WTF is up with Recycling

When you see “rubbish” on the street, do you stop to pick it up?

If you choose to pick it up, are you confident that the bin is the best place for it?

We sit somewhere on the spectrum between blissfully unaware and frustratingly helpless. Perhaps in some places we don’t notice the insignificant piece of litter, as it blends into a scene of garbage. Or, we slide tackle the plastic bag like an environmental warrior proud to dispose of it “properly”. Either we are lured into a false sense of security, assuming that the process beyond our good deed is a legitimate solution, or we face the conundrum that the bin may not be the best place for trash at all.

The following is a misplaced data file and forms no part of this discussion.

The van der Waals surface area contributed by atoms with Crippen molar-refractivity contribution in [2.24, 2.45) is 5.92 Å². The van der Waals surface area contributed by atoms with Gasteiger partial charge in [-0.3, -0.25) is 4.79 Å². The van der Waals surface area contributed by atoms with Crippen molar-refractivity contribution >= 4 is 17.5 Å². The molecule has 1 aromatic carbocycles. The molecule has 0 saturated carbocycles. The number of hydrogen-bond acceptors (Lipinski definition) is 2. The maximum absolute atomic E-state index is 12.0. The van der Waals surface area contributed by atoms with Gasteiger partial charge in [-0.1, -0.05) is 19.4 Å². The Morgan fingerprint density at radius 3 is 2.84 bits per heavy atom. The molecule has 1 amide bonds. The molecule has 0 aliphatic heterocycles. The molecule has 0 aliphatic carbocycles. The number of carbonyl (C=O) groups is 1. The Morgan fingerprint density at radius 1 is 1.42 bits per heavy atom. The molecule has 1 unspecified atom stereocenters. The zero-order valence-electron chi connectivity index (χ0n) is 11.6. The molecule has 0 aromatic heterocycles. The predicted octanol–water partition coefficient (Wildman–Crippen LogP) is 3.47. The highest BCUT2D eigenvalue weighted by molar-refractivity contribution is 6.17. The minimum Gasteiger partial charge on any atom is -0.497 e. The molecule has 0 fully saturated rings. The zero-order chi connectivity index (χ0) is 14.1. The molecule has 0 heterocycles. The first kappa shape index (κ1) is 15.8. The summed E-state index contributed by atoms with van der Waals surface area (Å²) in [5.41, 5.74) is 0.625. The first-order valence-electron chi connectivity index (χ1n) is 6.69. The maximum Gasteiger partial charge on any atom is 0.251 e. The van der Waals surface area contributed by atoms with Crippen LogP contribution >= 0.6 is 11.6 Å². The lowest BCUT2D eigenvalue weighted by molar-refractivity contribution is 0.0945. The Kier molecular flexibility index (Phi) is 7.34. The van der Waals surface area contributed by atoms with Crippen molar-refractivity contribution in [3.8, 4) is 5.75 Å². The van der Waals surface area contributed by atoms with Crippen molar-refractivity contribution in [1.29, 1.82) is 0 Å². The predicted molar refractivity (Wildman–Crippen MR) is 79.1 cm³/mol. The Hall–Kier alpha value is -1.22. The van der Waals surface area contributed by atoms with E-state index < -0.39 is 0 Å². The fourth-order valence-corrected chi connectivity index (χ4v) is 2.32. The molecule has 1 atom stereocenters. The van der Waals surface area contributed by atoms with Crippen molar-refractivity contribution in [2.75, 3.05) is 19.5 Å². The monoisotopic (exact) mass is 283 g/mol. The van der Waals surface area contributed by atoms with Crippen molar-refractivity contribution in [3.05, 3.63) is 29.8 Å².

Planet Earth is a beautiful place, but holy guacamole our bad habits could soon find us ankle deep in a global rubbish bin. Considering our disposal is restricted to the bubble called our atmosphere and resources are dwindling quickly, recycling is less of an alternative and more of a logical necessity.

So where does that leave us? We are investigating WTF is up with recycling. For a word so familiar, we know peanuts about it. When it comes to efficient re-use of materials on this giant rock called home, we are only just scratching the surface.

Here’s a go-to guide to empower your resourceful antics.


Recycling is defined as the process of converting waste into reusable material, and exists as the last solution in the Reduce, Reuse, and Recycle hierarchy. Unlike up cycling, which reuses the same material in its original form (without changing the essence of the material) for a new purpose, recycling regenerates the ingredients to be used for a similar intent or to create a completely different product all together. Who Gives a Crap toilet paper is a great example of recycling done well, where as Pigeon & Weasel Candles have up cycling nailed.